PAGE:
“Climate: Wind I“
Do you know what wind speeds your dome is capable of withstanding without failing?
This is a difficult question to answer because the wind in a given storm also contains gusts, so a storm might have 30 mph winds with gusts up to 70 mph. All our structures are drum tight and will handle strong wind. Although we have not conducted wind tunnel tests, several customers have reported our domes handling winds of 30 and 40 mph with no problems. However, we do not recommend them for regions or exposed sites known for unusually extreme wind, such as hurricane-force wind.
A critical factor in withstanding strong winds is anchoring. Your dome will blow away if it is not anchored properly. There are 12 stake points and four guylines. Study the anchoring instructions carefully and apply all appropriate means to secure your dome to the earth. Rain will soften the ground and greatly reduce the holding power of the stakes. We provide 16- 12″ good general purpose stakes, but they cannot cover all ground conditions. Wind will at times come up unexpectedly. Be prepared! See our Instruction Manual for details.
In additional to anchoring, there are more steps you can take to protect your dome from strong winds: site the dome on the leeward side of any bushes and trees, install snow fencing, or build a regular wooden fence or one made of straw bales.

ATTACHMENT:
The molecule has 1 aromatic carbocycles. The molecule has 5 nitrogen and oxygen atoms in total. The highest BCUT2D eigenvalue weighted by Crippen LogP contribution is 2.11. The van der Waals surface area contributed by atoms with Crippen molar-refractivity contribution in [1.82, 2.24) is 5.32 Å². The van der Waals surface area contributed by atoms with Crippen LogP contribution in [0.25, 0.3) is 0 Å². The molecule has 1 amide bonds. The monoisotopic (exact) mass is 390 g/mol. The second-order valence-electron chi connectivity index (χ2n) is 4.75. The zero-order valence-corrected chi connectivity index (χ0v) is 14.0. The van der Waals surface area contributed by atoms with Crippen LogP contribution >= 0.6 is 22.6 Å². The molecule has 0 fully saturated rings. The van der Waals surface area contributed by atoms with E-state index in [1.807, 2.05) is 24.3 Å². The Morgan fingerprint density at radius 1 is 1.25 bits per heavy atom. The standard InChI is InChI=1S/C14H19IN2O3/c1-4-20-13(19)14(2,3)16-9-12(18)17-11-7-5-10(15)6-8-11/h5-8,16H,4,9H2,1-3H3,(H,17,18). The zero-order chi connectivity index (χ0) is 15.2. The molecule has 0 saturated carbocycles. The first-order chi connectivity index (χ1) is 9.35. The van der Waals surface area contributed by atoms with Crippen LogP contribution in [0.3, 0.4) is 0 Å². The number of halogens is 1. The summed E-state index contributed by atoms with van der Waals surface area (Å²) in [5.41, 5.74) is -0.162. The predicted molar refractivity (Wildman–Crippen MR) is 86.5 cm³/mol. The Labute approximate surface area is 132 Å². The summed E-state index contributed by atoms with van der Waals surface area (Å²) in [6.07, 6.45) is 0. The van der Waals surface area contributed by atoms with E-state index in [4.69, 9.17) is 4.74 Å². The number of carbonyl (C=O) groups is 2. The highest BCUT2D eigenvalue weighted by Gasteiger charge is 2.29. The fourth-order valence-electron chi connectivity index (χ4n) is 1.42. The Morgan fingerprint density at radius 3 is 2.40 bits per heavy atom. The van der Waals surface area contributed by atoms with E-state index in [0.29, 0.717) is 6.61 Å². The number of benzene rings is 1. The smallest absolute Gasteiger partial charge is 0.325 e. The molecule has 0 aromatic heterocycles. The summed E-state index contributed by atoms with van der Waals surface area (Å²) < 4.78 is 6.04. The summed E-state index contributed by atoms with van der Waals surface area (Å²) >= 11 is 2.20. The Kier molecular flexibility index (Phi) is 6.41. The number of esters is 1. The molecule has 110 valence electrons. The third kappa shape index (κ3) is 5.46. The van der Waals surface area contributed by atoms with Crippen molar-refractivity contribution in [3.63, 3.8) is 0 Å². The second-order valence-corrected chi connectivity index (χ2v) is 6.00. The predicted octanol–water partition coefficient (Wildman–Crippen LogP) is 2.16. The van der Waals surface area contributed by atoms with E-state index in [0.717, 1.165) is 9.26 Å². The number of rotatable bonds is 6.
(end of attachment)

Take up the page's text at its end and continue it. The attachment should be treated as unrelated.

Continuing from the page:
The dome is a lightweight, portable structure. Its strength comes from tension, not from mass or rigid components.
Note: Because of its continuous curved shape, the dome sheds the wind better than the Crystal Cave.
“Climate: Wind II“
Do the Grip Clips on your dome stand up to high desert winds and rain or do they break under constant high wind?
They do very well. The clips will not break.We know people who have taken our domes to Burning Man, in Nevada, for years with no problems.
“Climate: Wind III“
We’ll be at Burning Man this summer. We’re getting word that the winds this year have been truly epic — the last storm had a gust that registered 100 mph! Any suggestions about what to do if a big wind storm comes up?
The best thing to do would be to “drop” the dome. If you should get a storm with extreme winds, consider removing the lower 12 poles, leaving the dome anchored. Then run strings back and forth across the dome, going from stake to stake to keep the wind from lifting up on the covering. If the dome still appears to be buffeted excessively by the wind, remove the remaining poles and lash the covering to the ground again by running strings back and forth from the anchors. When the storm passes, put the dome back up.